Microsoft has already confirmed officially that the first service pack for Windows 7 will only be made available to customers worldwide in the first half of 2011. Speculation had previously indicated that Windows 7 SP1 would be finalized in the second half of 2010, but certainly by the end of this year, which obviously isn’t the case anymore. A third-party source which has been right with past predictions on Microsoft’s moves now claims that the Redmond company will release Windows 7 SP1 to manufacturing by in the first quarter of 2011.
Generally speaking, for service packs, the RTM and General Availability (GA) deadlines are pretty close, sometimes even coinciding. Following RTM, the software giant will release Windows 7 SP1 and Windows Server 2008 R2 SP1 through the Microsoft Download Center as standalone downloads. Only a few months later will the upgrade made it to Microsoft Update, Windows Update and subsequently to Automatic Updates.
At this point in time, customers running Windows 7 RTM and Windows Server 2008 R2 RTM still have to wait over six months until SP1 will drop. In the eventuality that SP1 will be finalized in Q1 2011, the wait will obviously be shorter, but Microsoft could only start to push Windows 7 SP1 to the public in mid-2011, which would mean approximately a year’s long wait.
While only offering Windows 7 SP1 in 1H 2011, and emphasizing that there will be no new features added to the Windows 7 client, the Redmond company is downplaying the relevancy of the upgrade. At the Worldwide Partner Conference 2010, Tami Reller, Corporate Vice President and CFO, Windows & Windows Live, emphasized yet again the fact that Microsoft sees Windows 7 SP1 as nothing more than a minor update to the platform.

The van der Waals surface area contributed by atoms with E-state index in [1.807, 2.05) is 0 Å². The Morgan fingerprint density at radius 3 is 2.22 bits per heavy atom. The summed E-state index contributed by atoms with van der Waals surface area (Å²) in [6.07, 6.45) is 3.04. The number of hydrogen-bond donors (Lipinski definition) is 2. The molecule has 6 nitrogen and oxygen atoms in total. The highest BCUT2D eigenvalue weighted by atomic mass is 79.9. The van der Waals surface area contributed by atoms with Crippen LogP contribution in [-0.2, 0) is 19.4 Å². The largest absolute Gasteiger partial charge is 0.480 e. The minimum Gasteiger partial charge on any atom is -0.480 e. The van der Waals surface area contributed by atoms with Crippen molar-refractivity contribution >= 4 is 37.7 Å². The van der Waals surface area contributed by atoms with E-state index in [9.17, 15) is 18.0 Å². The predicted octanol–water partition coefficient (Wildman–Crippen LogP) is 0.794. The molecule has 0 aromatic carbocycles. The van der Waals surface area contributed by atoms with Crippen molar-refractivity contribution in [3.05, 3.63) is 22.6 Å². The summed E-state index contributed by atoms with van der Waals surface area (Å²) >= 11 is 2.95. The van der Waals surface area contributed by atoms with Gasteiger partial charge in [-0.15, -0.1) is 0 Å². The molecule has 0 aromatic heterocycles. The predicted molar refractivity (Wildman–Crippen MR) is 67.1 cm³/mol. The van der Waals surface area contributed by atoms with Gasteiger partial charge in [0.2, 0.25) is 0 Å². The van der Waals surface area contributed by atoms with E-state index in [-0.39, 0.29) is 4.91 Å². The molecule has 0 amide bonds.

For “SP1 for Windows Server 2008 R2, we will have important virtualization capabilities, specifically RemoteFX as well as dynamic memory,” Reller said. “And for Windows 7, it will support the functionality that we have with Windows Server 2008 R2 SP1, but mostly it really is minor updates that come naturally through Windows Update. And so what we're finding is that our business customers, particularly our enterprise business customers, really are not waiting or planning to wait to migrate to Windows 7 for SP1. They're really moving and planning already,” she added.